The freshwater shortage in the Mekong Delta was discussed at a conference on combating drought held recently in Ben Tre province.
Dang Van Dung, deputy director of the Southern Hydro-meteorology Station, said the weather patterns around the country this year have been unusual, with the average temperature between May and September being 1-1.8 degrees Celcius higher than in 2014.
The rainy season began late and has been erratic, he said.
Rainfall in the Southern region in the first nine months ranged between 600mm and 1,500mm, 20-50 percent lower than normal. The forecast for October-April is for rainfall to be 20-40 percent lower than average.
Dung said the average temperature in the period could be 0.5-1.5 degrees Celcius higher than normal.
The unusual weather conditions reduced water levels in the upper section of the Mekong River from mid-May to record lows, with the level sometimes falling to one to two metres lower than the previous low.
As a result saltwater from the sea encroached earlier and further into the river.
The highest salinity is likely to be reached in March 2016, with the level beating the previous record set in the dry season of 2005.
A delegate from the Southern Institute for Irrigational Science said saltwater encroachment is likely to be severe in the 2015–16 dry season, badly affecting people's livelihoods and daily activities.
Nguyen Thanh Can, director of the Tien Giang province Department of Agriculture and Rural Development, said the saltwater encroachment has damaged some 2,000 hectares of rice this year and left people in a number of districts in Tien Giang facing water shortages.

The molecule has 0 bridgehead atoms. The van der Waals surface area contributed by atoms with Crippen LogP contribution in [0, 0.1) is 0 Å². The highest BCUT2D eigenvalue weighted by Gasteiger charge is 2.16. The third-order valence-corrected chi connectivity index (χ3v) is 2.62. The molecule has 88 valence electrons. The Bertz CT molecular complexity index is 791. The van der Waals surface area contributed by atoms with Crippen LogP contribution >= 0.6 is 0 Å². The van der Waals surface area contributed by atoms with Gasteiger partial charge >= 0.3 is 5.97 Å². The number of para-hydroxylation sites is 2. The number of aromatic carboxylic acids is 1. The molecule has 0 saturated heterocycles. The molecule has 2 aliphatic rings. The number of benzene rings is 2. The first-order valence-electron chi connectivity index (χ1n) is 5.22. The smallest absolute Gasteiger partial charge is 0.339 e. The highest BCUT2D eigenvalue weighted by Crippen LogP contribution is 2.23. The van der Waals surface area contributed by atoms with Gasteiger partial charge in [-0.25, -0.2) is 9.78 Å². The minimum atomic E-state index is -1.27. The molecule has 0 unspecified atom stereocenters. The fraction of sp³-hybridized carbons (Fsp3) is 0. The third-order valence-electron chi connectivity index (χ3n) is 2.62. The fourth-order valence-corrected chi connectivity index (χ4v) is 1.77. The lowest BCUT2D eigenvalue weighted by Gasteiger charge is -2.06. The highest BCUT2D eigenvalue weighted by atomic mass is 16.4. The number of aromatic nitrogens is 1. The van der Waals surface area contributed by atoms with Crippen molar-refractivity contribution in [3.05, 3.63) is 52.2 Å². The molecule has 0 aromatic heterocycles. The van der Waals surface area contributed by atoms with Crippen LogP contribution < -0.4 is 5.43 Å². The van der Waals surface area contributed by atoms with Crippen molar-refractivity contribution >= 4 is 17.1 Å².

In Hau Giang province some 70,000ha of rice have been damaged. Le Phuoc Dai, head of the province Irrigation Department, said in the first two weeks of July excessive saltwater caused a number of water treatment plants in Phung Hiep district to suspend operations.
Nguyen Van Ngan, deputy director of the Ben Tre Department of Agriculture and Rural Development, said saltwater has damaged 5,000ha of rice and 35ha of other crops this year. It has also caused freshwater shortages, especially in coastal districts like Binh Dai, Ba Tri, and Thanh Phu.
Le Manh Hung, deputy director general of the National Irrigation Department, said water levels were low in rivers in the Mekong Delta, causing severe shortages.
He urged relevant agencies to monitor changes in weather to quickly respond to them.
The drought in the delta has badly affected farms and households in the provinces of Long An, Dong Thap, and An Giang and Can Tho city. The worst hit have been families who farm fish.
According to Dr Le Anh Tuan, deputy head of the Institute of Climate Change Research at Can Tho University, freshwater volumes in the Mekong Delta have dropped by 60-65 percent compared to normal.
One of the primary causes is the El Nino phenomenon resulting from climate change, meteorologists have said.
But the reduction in rainfall in the Mekong's upstream and dam construction there also contributes to the problem, Tuan said.
The conference on October 16, titled "Implementations of Plans to combat drought and saltwater encroachment for a better 2015 – 2016 winter-spring Crop", was organised by the Ministry of Agriculture and Rural Development's General Department of Irrigation.